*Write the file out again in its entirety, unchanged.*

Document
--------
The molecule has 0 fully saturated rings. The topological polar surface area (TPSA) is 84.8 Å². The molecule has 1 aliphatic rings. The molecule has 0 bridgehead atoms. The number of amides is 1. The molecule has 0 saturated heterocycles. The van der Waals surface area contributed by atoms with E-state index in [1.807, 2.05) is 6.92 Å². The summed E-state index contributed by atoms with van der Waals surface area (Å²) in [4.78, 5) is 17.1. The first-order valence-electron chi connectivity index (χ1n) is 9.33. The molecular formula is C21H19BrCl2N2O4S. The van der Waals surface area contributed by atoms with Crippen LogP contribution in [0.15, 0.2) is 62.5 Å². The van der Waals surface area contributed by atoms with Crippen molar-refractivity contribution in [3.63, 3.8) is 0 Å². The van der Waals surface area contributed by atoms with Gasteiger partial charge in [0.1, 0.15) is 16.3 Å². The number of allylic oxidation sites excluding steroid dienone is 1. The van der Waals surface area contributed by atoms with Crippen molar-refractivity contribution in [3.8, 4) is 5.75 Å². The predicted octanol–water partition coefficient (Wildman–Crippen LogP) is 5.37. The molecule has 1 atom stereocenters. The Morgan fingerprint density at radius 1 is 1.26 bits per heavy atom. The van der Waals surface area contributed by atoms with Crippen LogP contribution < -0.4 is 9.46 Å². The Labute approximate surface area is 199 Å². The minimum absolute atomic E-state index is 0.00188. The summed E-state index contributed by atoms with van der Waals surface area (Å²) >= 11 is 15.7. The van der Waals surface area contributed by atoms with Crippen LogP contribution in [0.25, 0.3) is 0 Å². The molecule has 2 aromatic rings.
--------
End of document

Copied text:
The molecule has 0 fully saturated rings. The topological polar surface area (TPSA) is 84.8 Å². The molecule has 1 aliphatic rings. The molecule has 0 bridgehead atoms. The number of amides is 1. The molecule has 0 saturated heterocycles. The van der Waals surface area contributed by atoms with E-state index in [1.807, 2.05) is 6.92 Å². The summed E-state index contributed by atoms with van der Waals surface area (Å²) in [4.78, 5) is 17.1. The first-order valence-electron chi connectivity index (χ1n) is 9.33. The molecular formula is C21H19BrCl2N2O4S. The van der Waals surface area contributed by atoms with Crippen LogP contribution in [0.15, 0.2) is 62.5 Å². The van der Waals surface area contributed by atoms with Crippen molar-refractivity contribution in [3.63, 3.8) is 0 Å². The van der Waals surface area contributed by atoms with Gasteiger partial charge in [0.1, 0.15) is 16.3 Å². The number of allylic oxidation sites excluding steroid dienone is 1. The van der Waals surface area contributed by atoms with Crippen molar-refractivity contribution in [3.8, 4) is 5.75 Å². The predicted octanol–water partition coefficient (Wildman–Crippen LogP) is 5.37. The molecule has 1 atom stereocenters. The Morgan fingerprint density at radius 1 is 1.26 bits per heavy atom. The van der Waals surface area contributed by atoms with Crippen LogP contribution < -0.4 is 9.46 Å². The Labute approximate surface area is 199 Å². The minimum absolute atomic E-state index is 0.00188. The summed E-state index contributed by atoms with van der Waals surface area (Å²) >= 11 is 15.7. The van der Waals surface area contributed by atoms with Crippen LogP contribution in [0.25, 0.3) is 0 Å². The molecule has 2 aromatic rings.